Even years after quitting, former smokers still have a raised risk of lung cancer - and now scientists believe they know why.
Researchers looked at lung tissue
Smoking appears to permanently alter the activity of key genes, even though most cigarette damage is repaired over time.
Canadian researchers, writing in the journal BMC Genomics, looked at lung tissue of 24 people.
UK experts stressed that giving up still delivers massive health benefits.
It has been shown that the poisons in cigarette smoke can alter the activity of genes.
If you give up smoking, your risk of lung cancer falls significantly, but former smokers continue to have a slightly higher risk of lung cancer compared with someone who has never smoked.
The latest study from the British Columbia Cancer Research Centre in Vancouver suggests that some of these changes might be permanent.
They studied cell samples from the lungs of eight current smokers, 12 former smokers and four people who had never smoked.
Some gene changes appeared to be relatively short-lived, reversing after they had quit the habit for a year or more.
However, a small group of changes were more persistent, and some of these are thought to be involved in cancer susceptibility.
In particular three genes linked to the body's ability to repair DNA had reduced activity levels.
Raj Chari, who led the research, said: "Those genes and functions which do not revert to normal levels upon smoking cessation may provide insight into why former smokers still maintain a risk of developing lung cancer."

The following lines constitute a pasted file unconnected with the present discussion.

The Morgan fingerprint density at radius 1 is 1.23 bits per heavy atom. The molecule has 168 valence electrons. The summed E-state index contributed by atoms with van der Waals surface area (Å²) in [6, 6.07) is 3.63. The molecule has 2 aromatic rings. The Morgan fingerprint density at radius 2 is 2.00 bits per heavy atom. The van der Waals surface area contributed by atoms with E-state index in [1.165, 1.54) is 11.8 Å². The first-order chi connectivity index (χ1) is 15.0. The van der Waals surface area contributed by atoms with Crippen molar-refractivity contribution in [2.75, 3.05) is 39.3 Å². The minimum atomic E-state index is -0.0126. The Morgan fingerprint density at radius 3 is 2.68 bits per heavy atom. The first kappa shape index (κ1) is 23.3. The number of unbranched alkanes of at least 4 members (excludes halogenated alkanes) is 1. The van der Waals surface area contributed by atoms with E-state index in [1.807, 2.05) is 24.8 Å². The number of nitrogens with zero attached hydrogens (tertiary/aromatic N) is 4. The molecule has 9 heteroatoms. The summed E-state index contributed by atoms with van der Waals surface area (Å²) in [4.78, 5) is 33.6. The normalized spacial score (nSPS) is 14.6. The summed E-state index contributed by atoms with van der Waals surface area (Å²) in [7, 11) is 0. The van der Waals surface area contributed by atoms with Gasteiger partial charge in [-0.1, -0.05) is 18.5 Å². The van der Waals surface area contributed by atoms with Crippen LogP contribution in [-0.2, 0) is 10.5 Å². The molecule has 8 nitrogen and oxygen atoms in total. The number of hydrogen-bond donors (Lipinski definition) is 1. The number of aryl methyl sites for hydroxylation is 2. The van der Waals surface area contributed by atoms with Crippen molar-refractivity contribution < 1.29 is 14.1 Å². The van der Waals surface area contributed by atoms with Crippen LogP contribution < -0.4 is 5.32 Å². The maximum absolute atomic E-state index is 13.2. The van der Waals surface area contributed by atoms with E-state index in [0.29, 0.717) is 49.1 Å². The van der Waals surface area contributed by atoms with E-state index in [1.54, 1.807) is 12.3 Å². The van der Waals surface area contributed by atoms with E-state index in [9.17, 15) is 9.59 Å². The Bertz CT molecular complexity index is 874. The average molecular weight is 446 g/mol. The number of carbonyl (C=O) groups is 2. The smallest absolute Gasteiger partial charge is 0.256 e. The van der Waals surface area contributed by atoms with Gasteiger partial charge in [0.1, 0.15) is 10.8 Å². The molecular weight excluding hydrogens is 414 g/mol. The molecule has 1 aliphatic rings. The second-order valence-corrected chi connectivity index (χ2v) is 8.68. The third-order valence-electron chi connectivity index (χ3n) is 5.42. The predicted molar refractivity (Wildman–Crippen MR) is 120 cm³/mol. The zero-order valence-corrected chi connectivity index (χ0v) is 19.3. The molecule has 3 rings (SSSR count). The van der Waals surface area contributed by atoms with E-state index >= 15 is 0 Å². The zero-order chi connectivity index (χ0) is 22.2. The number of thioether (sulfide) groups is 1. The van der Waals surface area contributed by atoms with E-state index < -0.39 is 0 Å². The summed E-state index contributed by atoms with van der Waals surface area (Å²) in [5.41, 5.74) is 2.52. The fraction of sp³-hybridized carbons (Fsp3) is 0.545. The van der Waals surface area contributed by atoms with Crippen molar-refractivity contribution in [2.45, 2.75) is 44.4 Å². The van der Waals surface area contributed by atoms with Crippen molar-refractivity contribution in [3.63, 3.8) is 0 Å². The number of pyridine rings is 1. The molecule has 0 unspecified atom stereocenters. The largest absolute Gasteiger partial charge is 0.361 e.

A spokesman for the pressure group Action on Smoking and Health (ASH) said that it was important for current smokers not to be put off trying to quit by the thought that genetic damage was irreversible.
She said: "We know that giving up smoking massively reduces your chances of developing lung cancer, and not only that, but your chances of heart disease and a number of other serious illnesses are also significantly reduced.
"Although former smokers do still have a slightly increased risk of lung cancer compared with someone who has never smoked, it is nowhere near as high as the risk of lung cancer to someone who is a current smoker."
Professor Stephen Spiro, from the British Lung Foundation, said: "This research involves a small number of people but nevertheless it adds to our understanding of how smoking can cause permanent genetic damage and helps to explain why some smokers remain at risk of lung cancer even after quitting."